Prime Minister Dmitry Medvedev, the President's political sidekick, will also be stepping down and taking up a newly-created back seat role in defence.
Putin thanked members of the government for their work but added that "not everything worked out".
The dramatic moves were widely seen as preparing the ground for 2024, when Putin, now 67, is constitutionally obliged to leave the presidency after occupying the Kremlin or the prime minister's job continuously since 1999.
At the same time, Putin said Russian Federation must remain a "strong presidential republic", with the president retaining powers such as the right to dismiss the prime minister and cabinet ministers, as well as naming top defense and security officials.
He is ending his term as president, and the objective of yesterday's message is amendments to the Constitution, which now, when president may not be Putin, take away all power from that president, transfer it him to another post. The president should retain the right to dismiss the prime minister and Cabinet ministers, to name top defence and security officials, and to be in charge of the Russian military and law enforcement agencies, he said.
In his speech, Putin said the changes would help Russia's parliament take more responsibility in policymaking.
Russia's opposition also said the proposals indicate Putin's desire to stay in power. However, there is nothing stopping him from becoming prime minister, as he did in 2008, when he and Medvedev swapped roles for four years.
He suggested that a clause limiting the president to two successive terms could be changed, but did not specify how.
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But the 53-year-old Mishustin, the longtime chief of Russia's tax service, was tapped for the post by President Vladimir Putin. Such a model resembling the Chinese one would allow Putin to stay at the helm indefinitely while encouraging rivalry between potential successors, Rogov said on Facebook.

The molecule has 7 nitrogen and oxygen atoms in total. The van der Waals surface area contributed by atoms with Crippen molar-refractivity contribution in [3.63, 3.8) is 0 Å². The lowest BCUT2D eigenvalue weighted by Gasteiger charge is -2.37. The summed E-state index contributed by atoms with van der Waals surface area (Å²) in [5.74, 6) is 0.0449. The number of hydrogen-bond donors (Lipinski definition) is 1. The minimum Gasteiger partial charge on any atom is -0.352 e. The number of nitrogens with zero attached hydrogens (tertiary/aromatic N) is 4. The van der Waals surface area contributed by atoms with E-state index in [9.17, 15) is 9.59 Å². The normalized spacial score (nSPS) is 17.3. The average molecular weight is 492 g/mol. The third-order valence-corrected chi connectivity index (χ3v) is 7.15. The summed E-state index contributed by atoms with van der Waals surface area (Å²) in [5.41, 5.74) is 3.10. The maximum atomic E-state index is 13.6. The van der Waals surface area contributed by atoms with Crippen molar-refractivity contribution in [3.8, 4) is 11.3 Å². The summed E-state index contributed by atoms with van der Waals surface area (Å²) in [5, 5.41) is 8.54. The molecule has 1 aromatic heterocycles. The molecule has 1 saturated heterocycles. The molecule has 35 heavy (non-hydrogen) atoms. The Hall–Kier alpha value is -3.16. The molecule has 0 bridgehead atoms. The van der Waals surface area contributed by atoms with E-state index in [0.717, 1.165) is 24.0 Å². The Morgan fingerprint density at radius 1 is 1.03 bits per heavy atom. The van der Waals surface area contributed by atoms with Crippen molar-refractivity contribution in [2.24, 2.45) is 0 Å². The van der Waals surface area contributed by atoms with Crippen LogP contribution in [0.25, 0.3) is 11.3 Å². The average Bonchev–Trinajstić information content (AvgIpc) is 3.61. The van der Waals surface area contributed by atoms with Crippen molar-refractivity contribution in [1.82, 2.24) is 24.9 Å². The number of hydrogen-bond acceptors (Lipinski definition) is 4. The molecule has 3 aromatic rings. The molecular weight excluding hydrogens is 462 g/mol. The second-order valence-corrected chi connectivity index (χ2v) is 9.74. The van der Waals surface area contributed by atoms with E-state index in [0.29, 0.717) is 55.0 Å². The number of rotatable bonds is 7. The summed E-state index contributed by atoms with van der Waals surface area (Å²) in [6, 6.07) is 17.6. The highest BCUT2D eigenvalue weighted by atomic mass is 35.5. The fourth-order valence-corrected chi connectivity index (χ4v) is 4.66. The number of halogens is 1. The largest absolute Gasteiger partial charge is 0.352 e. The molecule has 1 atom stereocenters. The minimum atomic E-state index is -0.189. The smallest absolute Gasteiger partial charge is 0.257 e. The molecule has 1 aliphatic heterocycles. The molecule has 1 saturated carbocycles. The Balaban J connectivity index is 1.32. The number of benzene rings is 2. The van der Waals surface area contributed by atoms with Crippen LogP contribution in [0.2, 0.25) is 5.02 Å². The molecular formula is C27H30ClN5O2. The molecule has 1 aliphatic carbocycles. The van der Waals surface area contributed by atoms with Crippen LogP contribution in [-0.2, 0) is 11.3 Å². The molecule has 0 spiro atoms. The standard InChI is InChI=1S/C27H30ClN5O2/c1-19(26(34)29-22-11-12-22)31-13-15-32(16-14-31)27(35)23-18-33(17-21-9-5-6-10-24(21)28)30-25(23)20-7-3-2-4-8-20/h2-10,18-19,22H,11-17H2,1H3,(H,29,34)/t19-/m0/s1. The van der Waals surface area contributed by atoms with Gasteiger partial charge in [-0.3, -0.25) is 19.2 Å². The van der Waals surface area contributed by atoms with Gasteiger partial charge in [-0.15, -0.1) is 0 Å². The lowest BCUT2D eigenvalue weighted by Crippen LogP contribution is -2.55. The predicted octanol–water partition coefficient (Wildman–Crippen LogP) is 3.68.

In addition, he also talked about a constitutional change that would enshrine the priority of domestic legislation over worldwide law.
"People should already now be feeling real changes for the better", Mr Mishustin said.
"I don't know how it will be called - chairman of the State Council, prime minister, or something like what happened in Kazakhstan, but it will be one person - Putin", he said.
Putin named Mikhail Mishustin, Russia's head of tax service as a replacement for Medvedev.
But also relevant is power politics. Russia's population now stands at about 147 million. United Russia, the ruling party, has a majority in the Duma, meaning Mishustin's confirmation, barring an unexpected upset, is assured.
Among other things, Putin proposed approving priority of the Constitution over global treaties.
The last referendum was held in 1993 to ratify the Constitution of Boris Yeltsin, Putin's predecessor.
Mishustin vowed to focus on social issues and improve living standards. He promised that the government would offer additional subsidies to families that have children.